There’s a Norifumi “Kid” Yamamoto fight that’s an icon for the DSL-connection era of video clips, right up there with Mike Vallely taking off his shirt and punching those unfortunate kids in a parking lot while that DMX song with the necrophilic lyrics played in the background. It took place a decade and three weeks ago. It was the entirety of Yamamoto's Hero's 5 fight with Kazuyuki Miyata: a four-second flying-knee knockout, and a GIF-ready moment before those became an ordinary mode of Internet expression.
It's also the lead on a highlight reel for a once barely defeated fighter who, just as MMA was beginning to put down roots in the America's mainstream, had become legendary for his brutality in Japan. Others here have written about Yamamoto’s yakuza-colored backstory as well as his family’s wrestling pedigree and his personal predilection for right hooks, but the short version is that throughout the early to mid-2000s, Yamamoto was a god among men in K-1 and Shooto. If Genki Sudo was the colorful lightweight standard bearer with the memorable walkouts, the always-undersized Yamamoto was the guy who (kind of) beat him into the canvas on New Year's Eve in Osaka.
Then he became a mere mortal. Yesterday, the UFC booked one-time bantamweight title challenger Joe Soto against Chris Beal at UFC Fight Night 89 because Yamamoto withdrew with an injury, the fifth time he's dropped out of a scheduled UFC bout in five years. It’s been 15 months since Yamamoto last fought—a no contest against Roman Salazar—and it was a full three years between bouts before that. After that most recent fight and the three losses that preceded it, he's still hunting for his first UFC win. And at 39 years old, it's never been further away.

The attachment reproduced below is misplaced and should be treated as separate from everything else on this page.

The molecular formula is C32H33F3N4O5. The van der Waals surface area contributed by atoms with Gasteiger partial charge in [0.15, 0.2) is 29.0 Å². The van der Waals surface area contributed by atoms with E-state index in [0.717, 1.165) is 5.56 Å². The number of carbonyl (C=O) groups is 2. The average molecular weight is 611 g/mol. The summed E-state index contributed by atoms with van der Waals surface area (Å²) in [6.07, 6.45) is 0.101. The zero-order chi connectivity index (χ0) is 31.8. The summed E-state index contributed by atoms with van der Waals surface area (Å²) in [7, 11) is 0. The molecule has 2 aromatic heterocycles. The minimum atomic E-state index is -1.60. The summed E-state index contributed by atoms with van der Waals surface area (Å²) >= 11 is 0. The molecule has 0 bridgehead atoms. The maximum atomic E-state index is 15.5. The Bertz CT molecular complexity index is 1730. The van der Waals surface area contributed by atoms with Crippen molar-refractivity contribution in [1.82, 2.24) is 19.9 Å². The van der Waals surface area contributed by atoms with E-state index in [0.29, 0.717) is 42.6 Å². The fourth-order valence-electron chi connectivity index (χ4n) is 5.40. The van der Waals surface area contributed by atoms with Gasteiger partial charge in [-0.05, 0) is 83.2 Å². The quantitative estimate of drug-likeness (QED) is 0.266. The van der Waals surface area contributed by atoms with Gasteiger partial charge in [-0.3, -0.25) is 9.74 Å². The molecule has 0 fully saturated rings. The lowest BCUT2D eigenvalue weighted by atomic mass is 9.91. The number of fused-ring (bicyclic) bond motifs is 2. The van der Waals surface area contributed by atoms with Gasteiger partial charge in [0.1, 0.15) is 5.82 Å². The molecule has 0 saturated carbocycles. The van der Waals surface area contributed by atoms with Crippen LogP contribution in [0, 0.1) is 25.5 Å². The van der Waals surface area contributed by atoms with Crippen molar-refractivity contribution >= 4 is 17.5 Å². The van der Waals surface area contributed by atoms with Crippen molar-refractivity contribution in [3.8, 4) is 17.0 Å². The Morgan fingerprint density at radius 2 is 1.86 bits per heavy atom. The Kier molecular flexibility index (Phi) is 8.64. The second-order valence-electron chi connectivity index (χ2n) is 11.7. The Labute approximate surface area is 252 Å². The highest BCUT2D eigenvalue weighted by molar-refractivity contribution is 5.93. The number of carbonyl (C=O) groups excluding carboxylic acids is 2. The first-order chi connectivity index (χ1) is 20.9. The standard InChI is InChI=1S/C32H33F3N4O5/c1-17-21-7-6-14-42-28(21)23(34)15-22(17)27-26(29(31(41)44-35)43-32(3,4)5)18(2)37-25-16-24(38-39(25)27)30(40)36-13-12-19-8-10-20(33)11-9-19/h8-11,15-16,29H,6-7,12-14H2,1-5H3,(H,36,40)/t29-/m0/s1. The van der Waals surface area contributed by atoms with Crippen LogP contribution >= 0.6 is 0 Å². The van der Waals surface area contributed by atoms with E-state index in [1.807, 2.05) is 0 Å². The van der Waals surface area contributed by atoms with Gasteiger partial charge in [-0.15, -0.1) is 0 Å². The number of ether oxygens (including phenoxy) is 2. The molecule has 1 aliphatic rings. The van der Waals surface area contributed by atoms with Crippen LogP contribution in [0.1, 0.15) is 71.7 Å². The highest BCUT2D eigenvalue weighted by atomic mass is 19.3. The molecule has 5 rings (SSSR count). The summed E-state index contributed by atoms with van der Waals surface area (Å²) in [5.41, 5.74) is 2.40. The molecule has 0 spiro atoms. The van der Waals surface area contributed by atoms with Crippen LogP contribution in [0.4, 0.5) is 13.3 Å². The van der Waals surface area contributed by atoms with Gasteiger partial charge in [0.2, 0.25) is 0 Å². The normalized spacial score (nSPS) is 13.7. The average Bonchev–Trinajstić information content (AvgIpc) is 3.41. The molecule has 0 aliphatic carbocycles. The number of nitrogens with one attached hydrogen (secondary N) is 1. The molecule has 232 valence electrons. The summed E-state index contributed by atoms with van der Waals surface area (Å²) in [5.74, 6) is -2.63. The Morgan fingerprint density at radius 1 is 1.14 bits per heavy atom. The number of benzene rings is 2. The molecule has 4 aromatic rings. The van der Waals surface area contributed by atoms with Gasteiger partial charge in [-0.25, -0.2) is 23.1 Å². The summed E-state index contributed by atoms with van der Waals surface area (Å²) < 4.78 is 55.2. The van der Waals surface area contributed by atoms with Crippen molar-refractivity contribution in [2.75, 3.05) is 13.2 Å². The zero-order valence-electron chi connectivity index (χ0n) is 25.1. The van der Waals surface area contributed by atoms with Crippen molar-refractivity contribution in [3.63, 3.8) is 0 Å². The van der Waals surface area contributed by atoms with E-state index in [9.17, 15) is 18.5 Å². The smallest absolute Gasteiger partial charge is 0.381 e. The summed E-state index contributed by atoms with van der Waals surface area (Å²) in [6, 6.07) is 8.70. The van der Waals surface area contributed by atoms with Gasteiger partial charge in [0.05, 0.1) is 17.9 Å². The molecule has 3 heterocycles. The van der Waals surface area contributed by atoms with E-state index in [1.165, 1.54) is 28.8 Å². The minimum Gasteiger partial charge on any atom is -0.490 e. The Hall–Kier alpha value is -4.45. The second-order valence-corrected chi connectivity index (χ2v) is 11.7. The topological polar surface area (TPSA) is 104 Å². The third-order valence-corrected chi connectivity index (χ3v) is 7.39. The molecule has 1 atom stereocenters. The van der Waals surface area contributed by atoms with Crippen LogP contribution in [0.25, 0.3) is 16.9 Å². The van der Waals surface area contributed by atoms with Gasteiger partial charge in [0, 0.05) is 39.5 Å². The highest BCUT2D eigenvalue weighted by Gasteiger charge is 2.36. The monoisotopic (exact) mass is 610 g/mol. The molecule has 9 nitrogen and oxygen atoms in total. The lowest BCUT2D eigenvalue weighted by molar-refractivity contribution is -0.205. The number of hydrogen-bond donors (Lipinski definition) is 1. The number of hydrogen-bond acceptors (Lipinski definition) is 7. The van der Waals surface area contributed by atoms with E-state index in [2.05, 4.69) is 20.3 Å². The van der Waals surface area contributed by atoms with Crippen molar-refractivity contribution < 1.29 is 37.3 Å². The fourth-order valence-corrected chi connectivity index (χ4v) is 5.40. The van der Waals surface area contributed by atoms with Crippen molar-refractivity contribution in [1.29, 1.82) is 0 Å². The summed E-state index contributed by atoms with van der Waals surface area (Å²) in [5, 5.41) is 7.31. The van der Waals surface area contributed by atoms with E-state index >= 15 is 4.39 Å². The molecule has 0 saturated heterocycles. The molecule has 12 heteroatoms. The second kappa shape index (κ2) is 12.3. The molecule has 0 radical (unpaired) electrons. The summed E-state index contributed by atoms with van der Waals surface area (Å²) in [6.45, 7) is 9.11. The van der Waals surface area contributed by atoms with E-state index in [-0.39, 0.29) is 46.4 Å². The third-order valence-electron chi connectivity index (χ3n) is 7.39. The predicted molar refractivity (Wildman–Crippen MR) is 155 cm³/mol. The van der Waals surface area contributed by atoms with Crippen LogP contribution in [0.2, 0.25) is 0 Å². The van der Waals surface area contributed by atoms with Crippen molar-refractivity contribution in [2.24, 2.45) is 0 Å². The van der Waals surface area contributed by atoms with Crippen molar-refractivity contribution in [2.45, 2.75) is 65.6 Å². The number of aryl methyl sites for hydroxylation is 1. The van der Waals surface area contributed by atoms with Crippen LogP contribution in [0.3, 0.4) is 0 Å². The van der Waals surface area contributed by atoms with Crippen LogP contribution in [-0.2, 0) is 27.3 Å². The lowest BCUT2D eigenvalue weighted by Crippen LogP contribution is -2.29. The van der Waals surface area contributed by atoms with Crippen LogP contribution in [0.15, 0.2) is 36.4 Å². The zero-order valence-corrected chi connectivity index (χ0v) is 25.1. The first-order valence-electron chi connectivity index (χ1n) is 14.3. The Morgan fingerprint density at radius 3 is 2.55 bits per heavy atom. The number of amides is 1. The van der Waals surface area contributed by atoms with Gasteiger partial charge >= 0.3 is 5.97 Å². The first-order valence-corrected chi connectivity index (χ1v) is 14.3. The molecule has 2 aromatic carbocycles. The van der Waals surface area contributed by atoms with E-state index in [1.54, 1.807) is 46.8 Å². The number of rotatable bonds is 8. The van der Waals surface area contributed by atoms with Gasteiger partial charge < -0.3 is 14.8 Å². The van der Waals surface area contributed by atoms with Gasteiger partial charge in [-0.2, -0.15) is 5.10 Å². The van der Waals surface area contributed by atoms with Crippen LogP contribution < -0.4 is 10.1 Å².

Yamamoto's woes began in 2008, when he temporarily retired from MMA to pursue a quixotic dream of repping his home country in the Olympics in Beijing, just as his father did three decades earlier in Munich. He dislocated his elbow in a match against Kenji Inoue and failed to qualify, and later on, he had surgery to repair his ACL. When he returned against the then-unknown Joe Warren in 2009 and lost a split decision—his first true defeat—against the future Bellator champion in Japan, it was the start of a slide 1-5-1 slide that continued even after he dropped to bantamweight.
If champion Dominick Cruz's career arc is living proof that there's hope for bantamweight greats with bad knees, Yamamoto's looks mostly like a hopeless "what if." What if he wasn't so injury prone? What if he was born a heavyweight, where one good punch carries you far in a division of lumbering longevity? These are strange questions to consider if you remember him from the days of Limewire downloads.
There's another aspect of Yamamoto's waning career that means he's probably not done trying to return: his sole TKO loss was 14 years ago, and it was because of a cut. At a time when chronic traumatic encephalopathy is the most pressing concern in contact sports, he hasn't had the nights ending on a stool with a penlight in his eyes that would compel most fighters to stop. Unless his camp is hiding a history of him being on the wrong side of reckless secret knockouts—the specific nature of Yamamoto's most recent training injury as well as the ones preceding hasn’t been revealed—his trouble is the orthopedic injuries that afflict plenty of AARP cardholders but have afflicted him much sooner.
In its own special way, that sort of damage to joints and bones and connective tissue can be as insidious as brain trauma. You can spend a good part of your career convincing yourself that showing up to a fight with bumps and bruises and aches and pains is the sign of a hard, thorough, productive training camp. But soon enough, you're training around injuries that don't go away, trying to close the gap between chronological and biological age with experience. Eventually, it becomes a matter of "staying healthy," of tricking your body into thinking you're still the same ass beater with spring-loaded ligaments even if you can't use them as much. You'll be ready to kill when it counts. You'll be just like you were a decade ago. Just not today.
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